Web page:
Search tips
Search criteria 


Logo of jovrJournal of Ophthalmic & Vision ResearchHomeCurrent issueInstructionsSubmit article
J Ophthalmic Vis Res. 2016 Apr-Jun; 11(2): 129–130.
PMCID: PMC4926556

Quality of Life and Strabismus Surgery in Children

Saeid Shahraz, MD, PhD

Clinicians often make a personal assessment of how much quality of life (QoL) improves after treating a patient. Objective evaluation of QoL, therefore, can help clinicians make educated decisions on managing their patients. The popularity of measuring QoL using standard instruments is sharply increasing. One important reason for such a trend is that some medical interventions produce little, if any, benefit for the treated patient. In some cases, treatment may even diminish QoL.[1] The principal goal of any medical intervention is to assist patients who have sustained a disease state or disability. The disability caused by illness or injury is deemed multi-dimensional and is directly related to how the patient interacts with his/her physical, social, and attitudinal environment.[2] Hence, validated information on objective changes in QoL after any treatment serves as an accurate and reliable method to assess the harm and benefit of any medical intervention. The core elements of a QoL assessment encompass physical, functional, psychological/emotional, and social/occupational attributes of a patient.[1] Changes on QoL scales are biologically unfamiliar to clinicians. Hence, it is crucial that researchers make the results on any QoL scale interpretable to clinicians by relating them to objective measures that are clearly described.[3,4] I will come back to this point later on.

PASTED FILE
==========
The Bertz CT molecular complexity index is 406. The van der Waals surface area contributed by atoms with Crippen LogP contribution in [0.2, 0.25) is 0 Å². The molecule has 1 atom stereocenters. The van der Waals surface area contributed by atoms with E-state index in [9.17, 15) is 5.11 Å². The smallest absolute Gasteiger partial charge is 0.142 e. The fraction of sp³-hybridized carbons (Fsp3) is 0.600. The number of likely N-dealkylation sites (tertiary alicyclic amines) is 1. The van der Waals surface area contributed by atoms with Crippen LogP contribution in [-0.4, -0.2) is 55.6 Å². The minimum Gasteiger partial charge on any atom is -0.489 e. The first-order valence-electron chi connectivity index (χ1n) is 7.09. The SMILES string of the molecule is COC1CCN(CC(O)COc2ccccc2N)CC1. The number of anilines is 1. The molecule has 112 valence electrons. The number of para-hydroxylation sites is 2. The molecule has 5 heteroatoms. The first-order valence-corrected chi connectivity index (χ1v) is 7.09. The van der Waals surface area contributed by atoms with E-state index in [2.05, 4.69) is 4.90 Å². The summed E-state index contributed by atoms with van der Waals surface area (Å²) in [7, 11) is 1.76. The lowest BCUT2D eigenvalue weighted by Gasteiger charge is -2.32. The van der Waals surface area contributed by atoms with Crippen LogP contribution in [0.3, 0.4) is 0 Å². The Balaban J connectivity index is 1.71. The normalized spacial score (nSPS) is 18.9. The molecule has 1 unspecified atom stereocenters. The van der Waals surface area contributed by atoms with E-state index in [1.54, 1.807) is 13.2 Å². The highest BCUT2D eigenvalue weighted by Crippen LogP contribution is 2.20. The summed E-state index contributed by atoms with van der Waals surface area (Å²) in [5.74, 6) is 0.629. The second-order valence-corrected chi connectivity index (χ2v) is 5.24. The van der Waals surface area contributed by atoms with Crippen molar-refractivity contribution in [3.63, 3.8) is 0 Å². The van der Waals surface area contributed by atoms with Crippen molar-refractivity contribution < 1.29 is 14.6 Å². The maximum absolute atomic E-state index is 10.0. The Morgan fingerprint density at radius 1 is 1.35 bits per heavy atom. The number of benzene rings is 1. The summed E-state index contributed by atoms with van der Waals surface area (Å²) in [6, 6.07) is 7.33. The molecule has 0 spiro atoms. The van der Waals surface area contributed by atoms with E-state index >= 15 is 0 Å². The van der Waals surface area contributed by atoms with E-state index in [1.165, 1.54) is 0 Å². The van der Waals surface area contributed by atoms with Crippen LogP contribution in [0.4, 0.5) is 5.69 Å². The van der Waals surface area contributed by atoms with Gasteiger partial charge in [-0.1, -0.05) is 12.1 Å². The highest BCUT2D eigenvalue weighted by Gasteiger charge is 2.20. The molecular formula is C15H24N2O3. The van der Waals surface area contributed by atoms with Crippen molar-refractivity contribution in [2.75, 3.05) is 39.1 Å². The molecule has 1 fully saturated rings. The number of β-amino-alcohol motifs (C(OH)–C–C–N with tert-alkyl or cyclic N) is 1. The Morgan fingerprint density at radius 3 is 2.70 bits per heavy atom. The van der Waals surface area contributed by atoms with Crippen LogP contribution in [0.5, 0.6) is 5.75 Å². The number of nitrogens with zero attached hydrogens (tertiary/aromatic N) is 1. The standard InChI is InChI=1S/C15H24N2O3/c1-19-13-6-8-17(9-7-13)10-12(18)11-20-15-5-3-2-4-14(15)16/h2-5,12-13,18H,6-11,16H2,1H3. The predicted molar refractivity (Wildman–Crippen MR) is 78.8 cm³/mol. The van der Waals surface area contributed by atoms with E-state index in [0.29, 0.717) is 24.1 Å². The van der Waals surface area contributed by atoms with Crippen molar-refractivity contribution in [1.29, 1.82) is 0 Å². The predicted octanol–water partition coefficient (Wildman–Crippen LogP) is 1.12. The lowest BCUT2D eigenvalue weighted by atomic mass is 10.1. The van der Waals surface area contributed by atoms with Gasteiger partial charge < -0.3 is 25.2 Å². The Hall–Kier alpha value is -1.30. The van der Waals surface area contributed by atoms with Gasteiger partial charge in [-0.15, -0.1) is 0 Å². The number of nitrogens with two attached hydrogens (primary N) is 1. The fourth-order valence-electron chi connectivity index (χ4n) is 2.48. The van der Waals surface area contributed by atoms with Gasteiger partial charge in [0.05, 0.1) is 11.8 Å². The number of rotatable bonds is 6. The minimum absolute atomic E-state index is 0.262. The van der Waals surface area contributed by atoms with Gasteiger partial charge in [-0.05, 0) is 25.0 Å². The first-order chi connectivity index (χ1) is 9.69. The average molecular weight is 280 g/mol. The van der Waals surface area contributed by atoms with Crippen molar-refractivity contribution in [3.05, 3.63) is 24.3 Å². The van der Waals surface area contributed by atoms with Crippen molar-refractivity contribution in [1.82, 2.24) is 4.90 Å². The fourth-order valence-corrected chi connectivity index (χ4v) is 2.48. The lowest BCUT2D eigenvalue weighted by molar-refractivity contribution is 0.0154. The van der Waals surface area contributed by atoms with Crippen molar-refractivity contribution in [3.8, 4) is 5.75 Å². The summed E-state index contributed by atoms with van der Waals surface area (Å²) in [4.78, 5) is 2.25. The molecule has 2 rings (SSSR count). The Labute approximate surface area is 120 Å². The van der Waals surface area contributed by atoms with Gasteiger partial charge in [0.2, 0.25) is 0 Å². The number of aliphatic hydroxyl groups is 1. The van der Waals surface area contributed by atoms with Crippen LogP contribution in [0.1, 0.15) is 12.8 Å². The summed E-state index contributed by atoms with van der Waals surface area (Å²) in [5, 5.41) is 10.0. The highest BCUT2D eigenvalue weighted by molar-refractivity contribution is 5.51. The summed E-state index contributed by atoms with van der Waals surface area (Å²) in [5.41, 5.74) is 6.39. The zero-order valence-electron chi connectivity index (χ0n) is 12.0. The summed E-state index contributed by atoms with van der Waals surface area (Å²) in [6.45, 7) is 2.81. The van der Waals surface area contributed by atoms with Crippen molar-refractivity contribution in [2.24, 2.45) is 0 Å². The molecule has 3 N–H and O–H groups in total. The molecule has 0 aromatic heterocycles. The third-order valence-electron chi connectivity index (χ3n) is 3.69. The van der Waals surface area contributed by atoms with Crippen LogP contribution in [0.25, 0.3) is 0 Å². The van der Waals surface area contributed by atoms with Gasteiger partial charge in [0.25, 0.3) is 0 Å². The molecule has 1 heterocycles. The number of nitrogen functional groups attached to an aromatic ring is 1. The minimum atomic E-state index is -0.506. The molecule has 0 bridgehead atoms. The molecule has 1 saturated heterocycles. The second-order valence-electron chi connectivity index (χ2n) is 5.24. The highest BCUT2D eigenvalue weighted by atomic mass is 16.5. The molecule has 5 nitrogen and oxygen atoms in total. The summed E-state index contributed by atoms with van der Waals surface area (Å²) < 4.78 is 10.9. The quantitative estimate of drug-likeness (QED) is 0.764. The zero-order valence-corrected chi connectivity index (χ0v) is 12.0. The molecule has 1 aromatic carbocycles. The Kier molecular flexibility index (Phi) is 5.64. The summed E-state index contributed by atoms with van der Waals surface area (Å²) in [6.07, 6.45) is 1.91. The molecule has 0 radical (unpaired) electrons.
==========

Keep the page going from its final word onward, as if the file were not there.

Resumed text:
The prevalence of strabismus in the general population is between 2% and 4%. Amblyopia resulting from strabismus often remains undiscovered, and timely and effective treatment is missed.[5] Despite such a high prevalence, patient-reported gains following corrective surgery in children with strabismus have not been sufficiently investigated. Corrective surgery reportedly improves overall QoL, as well as particular domains of QoL such as depression and self-esteem.[6,7,8,9] However, previous studies suffer from a variety of methodological limitations such as small sample size, lack of a control group, and use of different instruments with varied reliability and validity. These restrictions perhaps explain why a relatively large cohort study reported no improvement in QoL measures after corrective surgery for children with strabismus.[10]

In this issue of JOVR, Ziaei et al[11] report the results of their study that measures QoL after corrective surgery in children with strabismus. This study significantly contributes to our understanding of how surgical correction of strabismus positively impacts the affected children's lives. The study pools 90 patients from three referral eye centers in Tehran to increase the sample size and representativeness. The authors selected a QoL questionnaire used by the RAND Health Insurance Study[6] and modified it to meet the needs of their research. Ziaei et al[11] showed that most QoL domains improved following surgical intervention. Examples of patient outcomes positively influenced by surgery were functional limitation, anxiety, depression, positive well-being, as well as eye alignment concerns. Interestingly, the authors confirmed a positive correlation between the extent of ocular alignment correction with certain subdomains of QoL. The authors suggest a positive impact of corrective surgery on psychosocial functioning and well-being of children with strabismus.